Police departments in parts of Idaho are now investigating claims of people dressed as “creepy clowns,” as the online prank reaches this part of the country.
The Nampa Police Department has posted on Facebook that it is aware of social media posts “regarding clowns in Nampa.” NPD asked that residents not add to the issue by seeking out the clowns and said the department is “taking precautions.”
NPD Sgt. Rob Wiggins said the department has received calls from several residents claiming to have seen individuals dressed as clowns and, in one case, allegedly carrying a machete.
Sign Up and Save
Get six months of free digital access to The Idaho Statesman
“By the time officers get to the location, the clowns are gone,” Wiggins said of the reports. He said in one instance, officers found children wearing face paint and carrying balloons.
Sightings of “creepy clowns” have been reported across the country in recent weeks, many of them fake. Still, Wiggins said, NPD will treat the reports “as seriously as anything else we receive.”
“If residents do happen to run across somebody dressed as a clown and they have a weapon — or they’re not sure if it’s real or not — call us, and we’ll deal with that,” he said. “If they’re just a person walking down the street with a clown costume, there’s not much we can do.”
Wiggins said he expects “copycats, for lack of a better term,” thanks to the widespread reports and social media frenzy.
Local reports include photos of a brightly colored van which one Facebook user captioned “klown car in Kuna,” claiming to have seen several people dressed as clowns in the van. The post has been shared over 400 times.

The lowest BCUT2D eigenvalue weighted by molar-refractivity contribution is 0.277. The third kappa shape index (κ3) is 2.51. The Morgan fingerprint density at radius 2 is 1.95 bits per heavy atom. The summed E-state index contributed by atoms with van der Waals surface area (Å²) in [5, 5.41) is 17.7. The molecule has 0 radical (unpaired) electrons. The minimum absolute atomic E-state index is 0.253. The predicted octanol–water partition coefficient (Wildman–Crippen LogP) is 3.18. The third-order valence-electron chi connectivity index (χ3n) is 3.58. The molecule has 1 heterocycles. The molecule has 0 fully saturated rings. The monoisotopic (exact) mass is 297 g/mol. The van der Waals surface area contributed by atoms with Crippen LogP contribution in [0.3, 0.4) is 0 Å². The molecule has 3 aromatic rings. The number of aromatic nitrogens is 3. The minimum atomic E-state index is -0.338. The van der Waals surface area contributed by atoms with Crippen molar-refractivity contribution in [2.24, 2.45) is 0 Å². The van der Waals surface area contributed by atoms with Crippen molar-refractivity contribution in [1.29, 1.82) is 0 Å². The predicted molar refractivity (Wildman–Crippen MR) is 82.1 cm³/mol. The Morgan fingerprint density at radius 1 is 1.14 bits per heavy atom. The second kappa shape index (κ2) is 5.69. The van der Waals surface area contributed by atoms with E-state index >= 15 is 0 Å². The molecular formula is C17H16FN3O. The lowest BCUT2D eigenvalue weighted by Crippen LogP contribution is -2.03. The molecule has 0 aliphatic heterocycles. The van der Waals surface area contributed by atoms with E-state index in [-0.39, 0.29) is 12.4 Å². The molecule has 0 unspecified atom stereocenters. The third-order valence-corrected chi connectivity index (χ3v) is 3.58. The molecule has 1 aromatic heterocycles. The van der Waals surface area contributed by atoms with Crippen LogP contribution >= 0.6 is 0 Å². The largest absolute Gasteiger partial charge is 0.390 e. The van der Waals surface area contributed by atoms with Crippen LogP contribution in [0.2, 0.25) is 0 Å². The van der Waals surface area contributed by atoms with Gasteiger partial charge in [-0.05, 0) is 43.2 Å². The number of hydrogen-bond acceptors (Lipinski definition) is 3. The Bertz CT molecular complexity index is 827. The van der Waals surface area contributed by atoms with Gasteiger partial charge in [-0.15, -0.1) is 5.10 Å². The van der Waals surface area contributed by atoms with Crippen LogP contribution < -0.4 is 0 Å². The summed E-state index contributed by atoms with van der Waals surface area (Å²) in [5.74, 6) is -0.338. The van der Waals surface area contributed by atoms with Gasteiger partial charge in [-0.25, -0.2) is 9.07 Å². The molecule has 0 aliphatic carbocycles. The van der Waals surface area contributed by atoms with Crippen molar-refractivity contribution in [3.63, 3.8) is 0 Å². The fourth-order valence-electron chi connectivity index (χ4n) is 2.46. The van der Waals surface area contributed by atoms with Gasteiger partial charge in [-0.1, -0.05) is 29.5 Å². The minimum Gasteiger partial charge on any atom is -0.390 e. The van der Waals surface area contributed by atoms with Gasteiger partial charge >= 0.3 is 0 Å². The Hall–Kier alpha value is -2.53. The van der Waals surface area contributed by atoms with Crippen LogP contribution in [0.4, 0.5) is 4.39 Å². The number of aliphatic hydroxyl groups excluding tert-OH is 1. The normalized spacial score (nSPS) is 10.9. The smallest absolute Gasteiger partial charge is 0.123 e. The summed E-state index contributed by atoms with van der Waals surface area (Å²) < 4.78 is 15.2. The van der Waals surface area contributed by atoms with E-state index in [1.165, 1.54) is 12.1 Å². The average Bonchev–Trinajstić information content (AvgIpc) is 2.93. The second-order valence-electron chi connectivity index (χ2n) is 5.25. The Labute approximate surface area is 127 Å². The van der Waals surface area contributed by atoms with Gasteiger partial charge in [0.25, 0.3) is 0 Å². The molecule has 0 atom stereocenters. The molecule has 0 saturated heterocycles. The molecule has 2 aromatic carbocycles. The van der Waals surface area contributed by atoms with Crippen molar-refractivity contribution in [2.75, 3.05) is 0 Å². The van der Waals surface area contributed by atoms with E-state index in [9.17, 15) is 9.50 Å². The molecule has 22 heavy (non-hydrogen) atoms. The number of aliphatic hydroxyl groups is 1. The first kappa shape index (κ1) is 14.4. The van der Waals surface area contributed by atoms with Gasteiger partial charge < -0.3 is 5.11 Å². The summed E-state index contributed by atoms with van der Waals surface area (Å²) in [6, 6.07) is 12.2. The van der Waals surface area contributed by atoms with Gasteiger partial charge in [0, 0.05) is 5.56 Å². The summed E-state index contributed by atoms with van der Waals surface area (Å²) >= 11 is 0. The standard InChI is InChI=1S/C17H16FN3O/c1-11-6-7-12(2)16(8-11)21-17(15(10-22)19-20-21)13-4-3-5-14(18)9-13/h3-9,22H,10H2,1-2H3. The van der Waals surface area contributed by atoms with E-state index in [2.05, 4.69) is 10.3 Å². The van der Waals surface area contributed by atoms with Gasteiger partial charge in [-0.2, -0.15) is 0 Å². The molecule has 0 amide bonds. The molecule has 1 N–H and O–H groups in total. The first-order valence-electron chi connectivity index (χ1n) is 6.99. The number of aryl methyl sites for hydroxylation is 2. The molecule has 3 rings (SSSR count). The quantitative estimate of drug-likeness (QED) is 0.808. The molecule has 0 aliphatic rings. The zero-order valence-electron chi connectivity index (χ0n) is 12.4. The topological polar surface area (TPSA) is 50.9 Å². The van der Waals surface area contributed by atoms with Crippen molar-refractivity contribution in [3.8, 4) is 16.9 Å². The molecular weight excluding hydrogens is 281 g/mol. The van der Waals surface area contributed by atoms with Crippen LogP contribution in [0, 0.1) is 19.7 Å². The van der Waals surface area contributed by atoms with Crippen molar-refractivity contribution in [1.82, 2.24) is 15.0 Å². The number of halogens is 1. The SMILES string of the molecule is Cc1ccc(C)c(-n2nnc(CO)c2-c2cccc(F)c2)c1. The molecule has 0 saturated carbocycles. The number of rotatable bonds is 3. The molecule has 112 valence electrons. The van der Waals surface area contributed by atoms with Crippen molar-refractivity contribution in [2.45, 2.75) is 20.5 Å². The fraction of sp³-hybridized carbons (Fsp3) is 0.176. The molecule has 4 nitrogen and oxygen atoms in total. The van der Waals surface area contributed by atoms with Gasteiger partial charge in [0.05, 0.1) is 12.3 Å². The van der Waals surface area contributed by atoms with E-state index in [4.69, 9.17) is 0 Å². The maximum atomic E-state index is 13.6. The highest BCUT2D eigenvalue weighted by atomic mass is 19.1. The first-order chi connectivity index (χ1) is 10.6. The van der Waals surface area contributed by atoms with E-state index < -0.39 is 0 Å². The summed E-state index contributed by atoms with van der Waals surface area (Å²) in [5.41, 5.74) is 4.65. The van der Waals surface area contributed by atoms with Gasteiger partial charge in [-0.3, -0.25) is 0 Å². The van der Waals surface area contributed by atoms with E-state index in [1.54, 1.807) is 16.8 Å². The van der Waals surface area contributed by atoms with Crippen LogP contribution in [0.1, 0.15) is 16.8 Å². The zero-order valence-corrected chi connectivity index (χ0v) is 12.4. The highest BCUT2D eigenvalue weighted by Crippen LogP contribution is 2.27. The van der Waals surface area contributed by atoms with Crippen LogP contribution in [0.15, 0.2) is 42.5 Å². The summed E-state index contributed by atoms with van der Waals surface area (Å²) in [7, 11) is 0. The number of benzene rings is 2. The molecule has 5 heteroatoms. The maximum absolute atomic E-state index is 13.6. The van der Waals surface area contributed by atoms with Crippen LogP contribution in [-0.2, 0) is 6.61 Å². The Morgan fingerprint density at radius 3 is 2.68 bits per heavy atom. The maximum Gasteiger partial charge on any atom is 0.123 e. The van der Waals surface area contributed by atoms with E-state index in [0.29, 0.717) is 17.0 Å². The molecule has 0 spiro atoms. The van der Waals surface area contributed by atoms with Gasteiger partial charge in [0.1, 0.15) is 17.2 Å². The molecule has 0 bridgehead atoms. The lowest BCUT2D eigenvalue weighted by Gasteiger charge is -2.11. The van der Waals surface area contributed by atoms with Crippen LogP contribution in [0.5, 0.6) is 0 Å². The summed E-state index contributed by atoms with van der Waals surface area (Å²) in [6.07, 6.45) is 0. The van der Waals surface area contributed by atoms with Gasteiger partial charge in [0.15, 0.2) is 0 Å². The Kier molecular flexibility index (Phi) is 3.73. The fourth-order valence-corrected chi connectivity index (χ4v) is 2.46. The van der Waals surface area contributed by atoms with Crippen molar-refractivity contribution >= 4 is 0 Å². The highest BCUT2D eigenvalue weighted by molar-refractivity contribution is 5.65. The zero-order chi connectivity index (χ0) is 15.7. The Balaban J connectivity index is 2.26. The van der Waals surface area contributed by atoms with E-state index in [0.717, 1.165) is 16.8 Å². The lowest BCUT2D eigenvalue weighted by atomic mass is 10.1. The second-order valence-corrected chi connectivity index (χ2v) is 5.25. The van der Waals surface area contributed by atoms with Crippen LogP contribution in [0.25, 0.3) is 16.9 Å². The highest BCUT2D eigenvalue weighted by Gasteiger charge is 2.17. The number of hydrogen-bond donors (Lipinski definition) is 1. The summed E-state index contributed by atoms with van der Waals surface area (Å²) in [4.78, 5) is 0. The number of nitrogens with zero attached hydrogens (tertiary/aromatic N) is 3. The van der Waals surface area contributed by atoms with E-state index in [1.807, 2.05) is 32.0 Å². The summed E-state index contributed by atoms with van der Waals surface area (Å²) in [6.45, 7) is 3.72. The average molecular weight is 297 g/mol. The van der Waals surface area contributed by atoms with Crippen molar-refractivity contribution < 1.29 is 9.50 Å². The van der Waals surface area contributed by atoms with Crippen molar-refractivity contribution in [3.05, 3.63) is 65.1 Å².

The (Twin Falls) Times-News reports similar claims in Wendell, including an alleged anonymous text to a teenager warning the high schooler that the clown would be coming to the teen’s school.
In North Idaho, the Shoshone County Sheriff’s Office has issued several press releases on similar claims of harassment via Facebook.
“The harassment included Facebook messages threatening to exhibit stalking behavior and violence,” said one release, dated Sept. 30. “Upon further investigation, deputies found many other instances of the exact same harassing behavior occurring all over the country. These instances all involve fake Facebook pages belonging to people dressed or identifying themselves as clowns and making very disturbing threats involving stalking and violence.”
SCSO said it takes the threats seriously and will continue to work on the cases. In another Sept. 30 release, the sheriff’s office said it had received “unfounded” reports of a possible clown sighting in Kellogg.
Police across the country have expressed frustrations over chasing down the pranks and urged people to avoid feeding into the frenzy via social media.
Though one man dressed as a clown was arrested in Kentucky last week — wearing a mask is against city ordinance and the perpetrator had an outstanding warrant for his arrest — it seems the majority of the creepy clown fervor is largely fueled by rumor.